Today we welcome author Miranda Neville to Heroes and Heartbreakers. Miranda's forthcoming release, Lady Windermere's Lover, has a married couple who've been apart for a year (his choice, not hers!), only to find that when they do reunite, each has changed in the course of those twelve months. Miranda offers her thoughts on this beloved separated spouses trope, with some excellent examples of historical authors that use it flawlessly. Thanks, Miranda!
Sooner or later, I am convinced, every romance writer gets to every common trope, at least once. For me, with Lady Windermere’s Lover, it’s time for separated spouses and what happens when they meet again. As a storyline, it’s connected to estranged spouses, but not identical. Couples can be separated for reasons that have nothing to do with quarrels, or can be estranged but living in the same house. Writers like Sherry Thomas have almost made a career out of unhappily married couples, starting with her brilliant debut Private Arrangements. Most recently Laura Lee Guhrke tackled the subject with the intense How to Lose a Duke in Ten Days.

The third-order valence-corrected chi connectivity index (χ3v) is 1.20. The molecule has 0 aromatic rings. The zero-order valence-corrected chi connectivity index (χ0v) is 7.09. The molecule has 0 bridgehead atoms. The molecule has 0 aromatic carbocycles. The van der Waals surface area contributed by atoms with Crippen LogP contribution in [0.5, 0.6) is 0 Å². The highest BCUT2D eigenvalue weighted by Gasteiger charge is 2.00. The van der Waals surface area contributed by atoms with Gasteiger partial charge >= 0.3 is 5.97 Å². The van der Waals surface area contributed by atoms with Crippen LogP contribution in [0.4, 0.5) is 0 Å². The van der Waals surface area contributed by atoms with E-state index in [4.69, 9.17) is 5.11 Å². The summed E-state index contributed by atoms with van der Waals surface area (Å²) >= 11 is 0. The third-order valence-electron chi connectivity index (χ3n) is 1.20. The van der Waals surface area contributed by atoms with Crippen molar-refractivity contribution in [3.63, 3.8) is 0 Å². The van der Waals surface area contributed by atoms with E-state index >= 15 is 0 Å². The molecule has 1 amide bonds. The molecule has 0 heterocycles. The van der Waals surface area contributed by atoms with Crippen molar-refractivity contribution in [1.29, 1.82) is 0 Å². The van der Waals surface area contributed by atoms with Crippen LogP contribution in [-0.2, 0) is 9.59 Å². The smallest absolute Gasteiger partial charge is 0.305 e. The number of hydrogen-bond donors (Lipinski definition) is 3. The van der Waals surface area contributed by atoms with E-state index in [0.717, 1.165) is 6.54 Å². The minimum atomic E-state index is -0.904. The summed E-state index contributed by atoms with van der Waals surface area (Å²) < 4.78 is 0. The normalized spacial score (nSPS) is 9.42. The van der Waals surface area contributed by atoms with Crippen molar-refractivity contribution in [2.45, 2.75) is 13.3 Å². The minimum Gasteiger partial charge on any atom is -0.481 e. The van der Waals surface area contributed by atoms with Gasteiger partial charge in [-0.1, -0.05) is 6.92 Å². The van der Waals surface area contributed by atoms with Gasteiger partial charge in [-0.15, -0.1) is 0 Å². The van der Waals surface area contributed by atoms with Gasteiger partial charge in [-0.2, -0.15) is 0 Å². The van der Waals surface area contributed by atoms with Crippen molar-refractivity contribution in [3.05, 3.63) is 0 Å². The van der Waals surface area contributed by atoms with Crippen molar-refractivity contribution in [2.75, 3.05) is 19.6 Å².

The writer I most associate with the trope is Mary Balogh, who has treated the subject on numerous occasions in many different ways. Among my favorites are two of her traditional Regencies. A Counterfeit Betrothal is in theory about the daughter of the couple, Sophia, who sets up a fake engagement in order to force her parents, separated for fourteen years, to meet again to plan the wedding. My goodness, Balogh packs a lot of plot into one slim volume. As a fan of the original Parent Trap movie as well as the children’s book it was based on, I very much enjoy the interfering child(ren) as means of reconciliation plot line.
Olivia and Marcus had an idyllic youthful marriage, spoiled by one stupid act of Marcus’s. They’ve lived apart on different estates, communicating in a chilly but amicable manner about Sophia’s upbringing. It’s quite obvious that neither has ever fallen out of love, but there’s years of hurt and baggage to get over before they can come back together.